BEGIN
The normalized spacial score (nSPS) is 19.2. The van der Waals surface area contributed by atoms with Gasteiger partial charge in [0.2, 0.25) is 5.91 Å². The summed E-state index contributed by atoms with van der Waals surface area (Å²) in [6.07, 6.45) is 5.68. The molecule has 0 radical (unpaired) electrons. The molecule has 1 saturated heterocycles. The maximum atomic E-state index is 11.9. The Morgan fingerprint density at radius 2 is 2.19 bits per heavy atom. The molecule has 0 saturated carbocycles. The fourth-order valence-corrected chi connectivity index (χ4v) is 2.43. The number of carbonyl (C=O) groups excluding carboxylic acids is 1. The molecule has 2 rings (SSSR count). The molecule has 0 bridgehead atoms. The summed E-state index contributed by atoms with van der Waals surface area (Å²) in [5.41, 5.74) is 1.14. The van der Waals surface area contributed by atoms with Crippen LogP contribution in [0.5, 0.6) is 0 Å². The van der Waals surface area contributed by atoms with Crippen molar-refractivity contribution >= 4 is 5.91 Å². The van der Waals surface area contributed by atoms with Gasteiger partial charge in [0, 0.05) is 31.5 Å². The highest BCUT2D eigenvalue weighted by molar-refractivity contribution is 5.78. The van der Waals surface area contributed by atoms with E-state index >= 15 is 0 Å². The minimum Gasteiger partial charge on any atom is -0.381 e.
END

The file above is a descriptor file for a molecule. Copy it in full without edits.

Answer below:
The normalized spacial score (nSPS) is 19.2. The van der Waals surface area contributed by atoms with Gasteiger partial charge in [0.2, 0.25) is 5.91 Å². The summed E-state index contributed by atoms with van der Waals surface area (Å²) in [6.07, 6.45) is 5.68. The molecule has 0 radical (unpaired) electrons. The molecule has 1 saturated heterocycles. The maximum atomic E-state index is 11.9. The Morgan fingerprint density at radius 2 is 2.19 bits per heavy atom. The molecule has 0 saturated carbocycles. The fourth-order valence-corrected chi connectivity index (χ4v) is 2.43. The number of carbonyl (C=O) groups excluding carboxylic acids is 1. The molecule has 2 rings (SSSR count). The molecule has 0 bridgehead atoms. The summed E-state index contributed by atoms with van der Waals surface area (Å²) in [5.41, 5.74) is 1.14. The van der Waals surface area contributed by atoms with Crippen LogP contribution in [0.5, 0.6) is 0 Å². The van der Waals surface area contributed by atoms with Crippen molar-refractivity contribution >= 4 is 5.91 Å². The van der Waals surface area contributed by atoms with Gasteiger partial charge in [0, 0.05) is 31.5 Å². The highest BCUT2D eigenvalue weighted by molar-refractivity contribution is 5.78. The van der Waals surface area contributed by atoms with E-state index >= 15 is 0 Å². The minimum Gasteiger partial charge on any atom is -0.381 e.